China pulls online documentary showing cyberattacks against U.S.

Tina Nguyen Contributor
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A Chinese military documentary depicting a cyberattack against an American university was apparently removed from Chinese websites late last week. Visitors to the state-run CCTV website looking for the military documentary, which aired last July, now see a message saying “this page does not exist anymore.”

Last week The Epoch Times, a newspaper affiliated with the Falun Gong dissident movement, broke a story about this documentary.  The computer program used in this film appears to be used to attack Falun Gong-affiliated websites.

Though the documentary is still available on Youtube, the Chinese government’s official position remains that it doesn’t engage in cyberattacks against the United States. In a statement to the Washington Post, a Chinese official claims the scene in question was the fabricated product of an overzealous TV producer.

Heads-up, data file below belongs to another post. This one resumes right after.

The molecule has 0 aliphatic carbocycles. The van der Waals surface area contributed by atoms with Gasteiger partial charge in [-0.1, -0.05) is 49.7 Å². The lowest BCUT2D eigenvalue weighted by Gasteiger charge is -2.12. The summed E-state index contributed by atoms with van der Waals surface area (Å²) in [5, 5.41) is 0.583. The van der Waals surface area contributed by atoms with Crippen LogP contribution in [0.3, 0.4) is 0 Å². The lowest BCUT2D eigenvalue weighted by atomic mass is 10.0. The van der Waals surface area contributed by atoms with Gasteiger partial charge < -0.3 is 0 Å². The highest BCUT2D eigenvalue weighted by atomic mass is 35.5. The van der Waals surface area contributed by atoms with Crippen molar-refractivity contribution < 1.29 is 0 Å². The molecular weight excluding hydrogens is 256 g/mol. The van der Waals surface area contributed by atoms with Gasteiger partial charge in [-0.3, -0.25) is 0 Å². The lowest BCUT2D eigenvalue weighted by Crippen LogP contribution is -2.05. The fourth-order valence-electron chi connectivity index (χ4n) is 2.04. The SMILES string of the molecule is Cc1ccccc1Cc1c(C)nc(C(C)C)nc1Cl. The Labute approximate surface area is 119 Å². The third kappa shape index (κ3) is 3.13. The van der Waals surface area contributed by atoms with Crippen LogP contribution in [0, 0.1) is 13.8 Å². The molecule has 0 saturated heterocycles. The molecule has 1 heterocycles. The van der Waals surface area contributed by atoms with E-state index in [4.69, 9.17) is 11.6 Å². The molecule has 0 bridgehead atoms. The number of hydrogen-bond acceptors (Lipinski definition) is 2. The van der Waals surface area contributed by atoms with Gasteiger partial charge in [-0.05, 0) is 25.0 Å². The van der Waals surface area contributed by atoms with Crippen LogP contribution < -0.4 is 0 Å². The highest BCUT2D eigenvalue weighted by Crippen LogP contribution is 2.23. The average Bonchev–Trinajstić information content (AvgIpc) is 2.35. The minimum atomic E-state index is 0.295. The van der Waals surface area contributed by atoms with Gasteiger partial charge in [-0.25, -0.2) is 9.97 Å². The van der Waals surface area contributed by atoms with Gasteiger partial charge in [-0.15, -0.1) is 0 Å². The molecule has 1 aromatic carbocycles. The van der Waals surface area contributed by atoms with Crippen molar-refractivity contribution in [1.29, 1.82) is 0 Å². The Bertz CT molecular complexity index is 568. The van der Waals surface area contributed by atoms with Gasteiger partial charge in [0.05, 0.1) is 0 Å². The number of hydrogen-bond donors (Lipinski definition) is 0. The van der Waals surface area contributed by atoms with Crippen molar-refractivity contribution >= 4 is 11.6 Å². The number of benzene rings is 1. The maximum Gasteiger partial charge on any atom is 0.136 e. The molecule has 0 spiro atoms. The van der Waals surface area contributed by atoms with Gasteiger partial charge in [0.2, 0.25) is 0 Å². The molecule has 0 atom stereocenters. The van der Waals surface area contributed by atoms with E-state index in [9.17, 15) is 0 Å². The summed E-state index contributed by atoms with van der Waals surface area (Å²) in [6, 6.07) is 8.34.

Furthermore, “the content and opinion of the program do not represent the policy and stance of the government,” flatly stated the representative from the Chinese defense ministry, despite the fact that the state-funded documentary aired on state television. “China has always attached importance to Internet security, and firmly oppose to any form of Internet criminal activities.”

The scene in question showed military software allowing a user to attack Falun Gong-related websites. The six-second clip showed an unseen user choosing to attack a website whose IP address placed it at the University of Alabama.

China has staunchly maintained that it does not engage in cyber-warfare against the United States, and even claims to have been the victim of US cyber-aggression. But a growing pile of evidence hints at significant Chinese-based offensives against American networks, both public and private.

The recent revelation of a five-year coordinated attack against international organizations and governments, which the virus-protection software company McAfee dubbed “Shady RAT,” strongly suggested that Chinese groups are hacking into secure networks and mapping enormous amounts of supposedly secure data.